Saturday, November 17, 2007

The Star Tribune's Lavelle E. Neal is reporting that the Twins have strong interest in signing Tony Clark and ESPN's Buster Olney just labeled Clark as the number 1 undervalued free agent this offseason.

These rumors, speculations and subsequent signings of supposed "re-treads" has understandably agitated the Twins fan base. After all, we have been bombarded by a plethora of offseason signings of the aging Batistas, Sierras, Cirillos, and Whites (twice!) in the twilight of the Terry Ryan era. These were certainly low-risk signings but also proven to be low-reward ones too. And had the Twins compiled a shred of research on those players, it would have been clear that the percentages of the bargain-bin players to reward the organization with any offensive production was minuscule at best.

Rarely in the past few offseasons had the Twins had the opportunity to sign an offensive player that would have provided runs at a low-price. In hindsight, the Twins should have been the ones who structured a deal with Frank Thomas instead of Oakland who did in 2006. Thomas, of course, was one of the offensive catalysts that lead Oakland into the 2006 playoffs where he destroyed Twins pitching, hammering 2 home runs in 10 at-bats in 3 games. In the ALCS Thomas was shut down by the steamrolling Detriot Tigers pitching staff who rendered him hitless in 13 at-bats. For $500,000 plus incentives, Oakland obtained the 38-year-old designated hitter who would finish the season with 466 at-bats, mashing 39 home runs with a .270/.381/.545 batting line. Obviously everybody organization would have knocked down their own grandmothers for a deal like that.

At the time there was initial trepidation among baseball insiders as to the kind of season Thomas would produce which was why he could be had for a pittance. In the two previous seasons leading up to his offseason signing with Oakland, Thomas was limited to 345 at-bats. Many believed that Thomas was all but washed up. In 2005, it appeared that his legendary plate discipline had disappeared. Thomas routinely walked more times than he struck out in a season. In 1993 he had a total of 112 walks and only 54 strikeouts. In his appearances in 2005 for the Sox, Thomas struck out 31 in 105 at-bats and walked only 16 times. Injuries and attitude had led to the Chicago White Sox cutting ties with a player that had been with the organization since 1989.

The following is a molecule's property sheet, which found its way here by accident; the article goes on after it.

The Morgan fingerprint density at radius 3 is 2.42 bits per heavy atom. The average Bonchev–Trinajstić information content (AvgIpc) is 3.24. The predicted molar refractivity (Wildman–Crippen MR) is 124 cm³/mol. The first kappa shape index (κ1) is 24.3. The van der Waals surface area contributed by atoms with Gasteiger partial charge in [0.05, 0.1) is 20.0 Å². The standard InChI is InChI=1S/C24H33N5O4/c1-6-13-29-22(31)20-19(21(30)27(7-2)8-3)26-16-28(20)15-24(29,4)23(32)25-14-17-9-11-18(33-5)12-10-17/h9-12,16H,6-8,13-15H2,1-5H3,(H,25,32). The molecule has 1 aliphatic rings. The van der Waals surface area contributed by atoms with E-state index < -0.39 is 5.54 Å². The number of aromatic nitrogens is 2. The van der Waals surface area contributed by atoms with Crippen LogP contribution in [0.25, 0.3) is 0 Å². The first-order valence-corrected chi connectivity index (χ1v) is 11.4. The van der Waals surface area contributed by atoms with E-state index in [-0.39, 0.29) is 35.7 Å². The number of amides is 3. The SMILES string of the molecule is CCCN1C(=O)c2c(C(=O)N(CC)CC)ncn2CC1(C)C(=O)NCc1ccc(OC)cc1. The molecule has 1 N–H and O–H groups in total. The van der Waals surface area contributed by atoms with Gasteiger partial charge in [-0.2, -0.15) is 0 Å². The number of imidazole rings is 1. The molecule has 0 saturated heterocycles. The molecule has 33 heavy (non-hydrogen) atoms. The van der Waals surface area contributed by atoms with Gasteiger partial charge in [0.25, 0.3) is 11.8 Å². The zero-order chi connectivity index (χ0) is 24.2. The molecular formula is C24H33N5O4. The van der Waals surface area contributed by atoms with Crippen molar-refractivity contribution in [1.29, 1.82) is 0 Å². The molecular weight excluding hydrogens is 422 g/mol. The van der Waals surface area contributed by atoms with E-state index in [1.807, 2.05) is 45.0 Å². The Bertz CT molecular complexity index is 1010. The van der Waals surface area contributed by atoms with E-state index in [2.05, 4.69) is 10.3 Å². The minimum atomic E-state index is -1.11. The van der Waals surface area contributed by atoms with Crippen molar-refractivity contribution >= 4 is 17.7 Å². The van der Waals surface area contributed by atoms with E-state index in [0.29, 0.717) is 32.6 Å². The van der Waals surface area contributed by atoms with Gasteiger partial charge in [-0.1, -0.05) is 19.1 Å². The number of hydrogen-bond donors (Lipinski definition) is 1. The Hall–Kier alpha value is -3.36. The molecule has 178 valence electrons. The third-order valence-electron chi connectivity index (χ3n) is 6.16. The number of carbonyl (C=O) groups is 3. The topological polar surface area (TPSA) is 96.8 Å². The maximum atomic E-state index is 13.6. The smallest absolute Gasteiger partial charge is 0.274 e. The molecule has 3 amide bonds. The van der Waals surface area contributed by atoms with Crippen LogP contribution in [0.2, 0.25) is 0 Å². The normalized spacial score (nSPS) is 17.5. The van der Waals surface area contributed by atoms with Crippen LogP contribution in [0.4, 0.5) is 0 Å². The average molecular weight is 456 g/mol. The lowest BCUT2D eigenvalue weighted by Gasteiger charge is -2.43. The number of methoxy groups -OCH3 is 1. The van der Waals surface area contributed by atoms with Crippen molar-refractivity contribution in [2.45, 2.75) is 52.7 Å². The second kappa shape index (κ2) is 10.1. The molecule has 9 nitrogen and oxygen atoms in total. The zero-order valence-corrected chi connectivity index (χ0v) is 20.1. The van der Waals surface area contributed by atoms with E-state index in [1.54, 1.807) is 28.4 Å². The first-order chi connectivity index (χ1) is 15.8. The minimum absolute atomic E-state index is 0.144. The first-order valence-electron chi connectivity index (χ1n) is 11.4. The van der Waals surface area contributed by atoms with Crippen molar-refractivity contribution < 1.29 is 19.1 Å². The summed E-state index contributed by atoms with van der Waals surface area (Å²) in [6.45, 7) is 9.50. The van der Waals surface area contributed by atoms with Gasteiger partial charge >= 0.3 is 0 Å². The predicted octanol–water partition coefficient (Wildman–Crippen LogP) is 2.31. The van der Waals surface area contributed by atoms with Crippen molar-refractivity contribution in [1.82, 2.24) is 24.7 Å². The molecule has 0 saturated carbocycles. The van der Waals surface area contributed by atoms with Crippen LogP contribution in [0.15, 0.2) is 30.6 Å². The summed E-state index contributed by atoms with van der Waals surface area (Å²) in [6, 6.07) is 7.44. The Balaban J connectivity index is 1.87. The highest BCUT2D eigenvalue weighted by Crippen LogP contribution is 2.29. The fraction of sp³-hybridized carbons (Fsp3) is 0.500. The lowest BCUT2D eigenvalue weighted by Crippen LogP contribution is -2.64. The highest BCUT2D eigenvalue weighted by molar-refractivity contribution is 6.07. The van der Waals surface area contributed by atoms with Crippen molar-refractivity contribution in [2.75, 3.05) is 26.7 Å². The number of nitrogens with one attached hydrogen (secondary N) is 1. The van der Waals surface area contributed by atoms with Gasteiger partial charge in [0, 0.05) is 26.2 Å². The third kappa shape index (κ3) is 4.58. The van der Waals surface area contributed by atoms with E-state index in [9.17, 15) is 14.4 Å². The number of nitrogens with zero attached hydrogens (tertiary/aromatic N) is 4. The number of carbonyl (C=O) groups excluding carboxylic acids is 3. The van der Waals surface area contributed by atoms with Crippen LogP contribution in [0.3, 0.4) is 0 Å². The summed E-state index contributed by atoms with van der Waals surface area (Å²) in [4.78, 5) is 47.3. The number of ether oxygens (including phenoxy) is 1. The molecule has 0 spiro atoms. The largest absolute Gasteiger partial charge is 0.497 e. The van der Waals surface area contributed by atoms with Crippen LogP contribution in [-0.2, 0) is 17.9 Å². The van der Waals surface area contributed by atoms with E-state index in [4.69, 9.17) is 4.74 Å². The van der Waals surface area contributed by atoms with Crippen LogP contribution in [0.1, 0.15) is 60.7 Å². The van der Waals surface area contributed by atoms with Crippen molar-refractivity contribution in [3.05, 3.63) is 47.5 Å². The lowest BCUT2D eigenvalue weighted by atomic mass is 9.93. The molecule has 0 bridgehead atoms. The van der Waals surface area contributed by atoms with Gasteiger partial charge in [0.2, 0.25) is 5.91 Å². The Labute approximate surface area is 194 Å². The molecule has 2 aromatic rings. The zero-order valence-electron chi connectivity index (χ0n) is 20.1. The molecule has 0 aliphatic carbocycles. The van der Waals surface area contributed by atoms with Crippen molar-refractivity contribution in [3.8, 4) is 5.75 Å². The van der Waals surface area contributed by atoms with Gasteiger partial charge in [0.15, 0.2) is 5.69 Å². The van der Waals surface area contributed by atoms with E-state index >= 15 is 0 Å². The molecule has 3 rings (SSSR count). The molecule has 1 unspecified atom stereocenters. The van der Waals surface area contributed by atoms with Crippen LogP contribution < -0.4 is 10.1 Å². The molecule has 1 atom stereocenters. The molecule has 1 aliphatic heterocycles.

All that for half-a-million.

Which brings me to the Twins interest in Clark. I mentioned Thomas above because over the course of the next week or so, the local media will undoubtedly draw comparisons to Thomas (mainly the age, power and the prospect of a rebound season). Their ability to hit the long ball is what binds these two players together. Thomas has hit a home run in 5.2% of his plate appearances while Clark has deposited home runs in 5.0% of his. While Thomas has hit extra-base hits in 10.3% of his plate appearances, Clark has nearly matched that doing so in 9.8% of his. Realize that Tony Clark and Frank Thomas are not even remotely in the same realm when it comes to discussing plate disciple. As mentioned before, Thomas had a keen batting eye that led to numerous walks and a .421 career on-base percentage. Baseball Propectus described Clark in their book "Mind Game" as a free-swinging out machine and his career obp of .339 reflects that. Over the course of his career, Clark has struck out in 23.2% of his plate appearances. Thomas has struck out in only 13.6% of his. Parish the thought that a signing of Clark could emulate numbers like Thomas provide Oakland in 2006. They are not the same hitter. This is not even apples to oranges. It is apples to something entirely inedible.

The Star Tribune article suggests that Clark is looking for an AL team to designate hit for so that he can achieve 400 plate appearances again. For the record, the last time Clark managed to get to the plate 400 times in a season would be in 2001 where he struck out in 21.7% of them. Admittedly, I do not think the acquisition of Tony Clark would be as disastrous as Tony Batista was provided that the Twins front office comprehend what they have. Clark is a proven pinch-hitter. In 2007, Clark made 36 pinch-hitting appearances for the Diamondbacks and hit .250/.333/.563 and slugged 3 home runs. Meanwhile the Twins were relegated to marching Jason Tyner to the plate as a substitute in the bottom of the ninth to face the dominate closers. For my money, it would behoove the Twins to send Clark to the plate and pinch run Tyner for him once he does drive home the tying run. The problem is, the Twins would not leverage Clark to his potential and give him too many at-bats.

Ultimately, I would speculate that with the rumors that multiple AL teams are looking for a serviceable designated hitter and NL teams who have an opening at 1B or the bench will ultimately raise Tony Clark's potential contract amount. The market will push the value of a 36-year-old free-swinger well beyond a reasonable contract. If the Twins do obtain Clark (and keep Monroe as well), it will be a decent gauge of what flexibility new GM Bill Smith is allotted for payroll.